This report originally published at defense.gov.
FORT MYER, Va. —
The U.S.-South Korea alliance is strong, but defense officials will continue to work together to make it stronger yet, the chairman of the Joint Chiefs of Staff said at an awards ceremony here yesterday.
Marine Corps Gen. Joe Dunford presented the Legion of Merit to South Korean Defense Minister Jeong Kyeong-doo and spoke with reporters about the crucial alliance. Before he became defense minister, Jeong was Dunford’s counterpart, and the award — the highest award the United States gives to foreign military leaders — recognized his contributions in that position.
Striking a Balance
Jeong was chairman during a crucial time, as North Korea was testing nuclear weapons and developing the rockets needed to deliver those weapons. On the military side, the two allies had to “balance activity in the North and as we began to make some adjustments in support of the diplomatic initiatives to denuclearize the peninsula,” Dunford said.
Jeong is in Washington for talks with U.S. defense leaders. The key issues are preparing for operational control transfer to South Korea. The leaders are also discussing readiness, command and control improvements and assessing the threat from North Korea.
Dunford said that both nations are comfortable with the readiness of the alliance to “fight tonight.”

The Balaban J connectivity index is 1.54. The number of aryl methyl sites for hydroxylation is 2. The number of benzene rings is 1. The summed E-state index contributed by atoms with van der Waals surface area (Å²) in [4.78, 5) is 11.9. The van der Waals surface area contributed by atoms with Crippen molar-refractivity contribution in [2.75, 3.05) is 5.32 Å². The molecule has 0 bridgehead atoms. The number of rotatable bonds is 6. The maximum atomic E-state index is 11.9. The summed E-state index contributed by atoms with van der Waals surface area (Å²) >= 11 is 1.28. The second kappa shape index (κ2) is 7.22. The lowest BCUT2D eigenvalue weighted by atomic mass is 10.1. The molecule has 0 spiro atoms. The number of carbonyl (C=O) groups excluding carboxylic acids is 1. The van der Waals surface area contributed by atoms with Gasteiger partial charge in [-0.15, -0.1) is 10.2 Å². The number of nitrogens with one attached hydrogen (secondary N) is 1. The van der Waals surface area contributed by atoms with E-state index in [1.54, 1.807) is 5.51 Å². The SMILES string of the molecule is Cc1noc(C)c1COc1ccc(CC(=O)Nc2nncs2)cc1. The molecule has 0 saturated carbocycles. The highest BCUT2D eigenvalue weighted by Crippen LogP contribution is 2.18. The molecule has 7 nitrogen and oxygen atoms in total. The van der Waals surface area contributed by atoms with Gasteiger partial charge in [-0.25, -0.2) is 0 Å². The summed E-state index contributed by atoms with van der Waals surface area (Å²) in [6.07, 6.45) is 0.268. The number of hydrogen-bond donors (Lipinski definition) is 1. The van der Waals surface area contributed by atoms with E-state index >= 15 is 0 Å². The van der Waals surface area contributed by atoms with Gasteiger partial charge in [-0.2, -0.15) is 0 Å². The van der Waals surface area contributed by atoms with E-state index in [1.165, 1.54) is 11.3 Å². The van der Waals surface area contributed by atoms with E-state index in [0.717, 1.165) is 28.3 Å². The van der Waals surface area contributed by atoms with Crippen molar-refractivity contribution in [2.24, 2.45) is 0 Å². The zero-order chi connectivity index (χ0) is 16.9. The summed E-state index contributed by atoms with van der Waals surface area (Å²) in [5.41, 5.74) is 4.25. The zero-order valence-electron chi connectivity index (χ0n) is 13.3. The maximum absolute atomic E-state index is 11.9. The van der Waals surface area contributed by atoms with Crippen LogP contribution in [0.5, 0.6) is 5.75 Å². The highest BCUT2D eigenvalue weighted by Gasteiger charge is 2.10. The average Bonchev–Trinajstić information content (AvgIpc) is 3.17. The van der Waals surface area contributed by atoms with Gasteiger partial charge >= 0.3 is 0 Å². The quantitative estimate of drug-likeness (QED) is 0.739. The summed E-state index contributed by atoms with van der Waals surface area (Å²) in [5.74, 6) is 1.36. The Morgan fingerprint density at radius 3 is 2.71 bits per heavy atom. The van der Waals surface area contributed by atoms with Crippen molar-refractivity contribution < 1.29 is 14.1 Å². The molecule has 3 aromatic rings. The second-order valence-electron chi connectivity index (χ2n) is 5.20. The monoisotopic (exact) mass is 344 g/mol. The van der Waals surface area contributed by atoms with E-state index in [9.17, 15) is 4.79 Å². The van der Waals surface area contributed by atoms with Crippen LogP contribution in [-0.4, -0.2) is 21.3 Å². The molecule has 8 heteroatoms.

Jeong thanked Dunford for the award, saying he was honored to receive it from an old friend. “Even as we speak right now, we have service members from the Korean military, as well as the United States Forces Korea, serving on the peninsula on the land, sea and air and making sure they keep the alliance strong and making sure they keep a robust defense posture on the peninsula,” Jeong said through an interpreter.
The alliance has shifted the exercise program and there has been concern over the readiness of forces on the peninsula. The first iteration of the new program has finished and Dunford said the results have been encouraging. “In all sincerity, we do not have any readiness concerns,” the chairman said. “We are still focused on proficiency in the mission essential tasks associated with combined command and control.”
He noted that combined arms training at the unit level has remained unaffected.
Dunford has a long history with Korea, first going to the nation for Exercise Team Spirit in 1980. The interoperability of forces, the advances made in working together and the agreement at policy levels “are all reflective of a very, very healthy alliance,” the chairman said.
There will always be “perturbations” on the political side of any alliance, he said. “But the military-to-military relationship I describe as a shock absorber, and it is remarkably resilient,” Dunford said.
South Korean and American forces are working together to modernize not only equipment, but procedures, doctrine and tactics.
The two defense leaders look at the relationship long term. “It’s important to look at our presence in Korea not just as a response to the DPRK, but our presence there is also supportive of the broader free and open Indo-Pacific,” Dunford said. “Our alliance shares many more objectives than just defending South Korea from North Korean aggression.”
South Korea and the United States are nations with the same values and interests, and the alliance today — while concentrating rightly on the North Korean threat — is a foundation for that long-term relationship, the chairman said.
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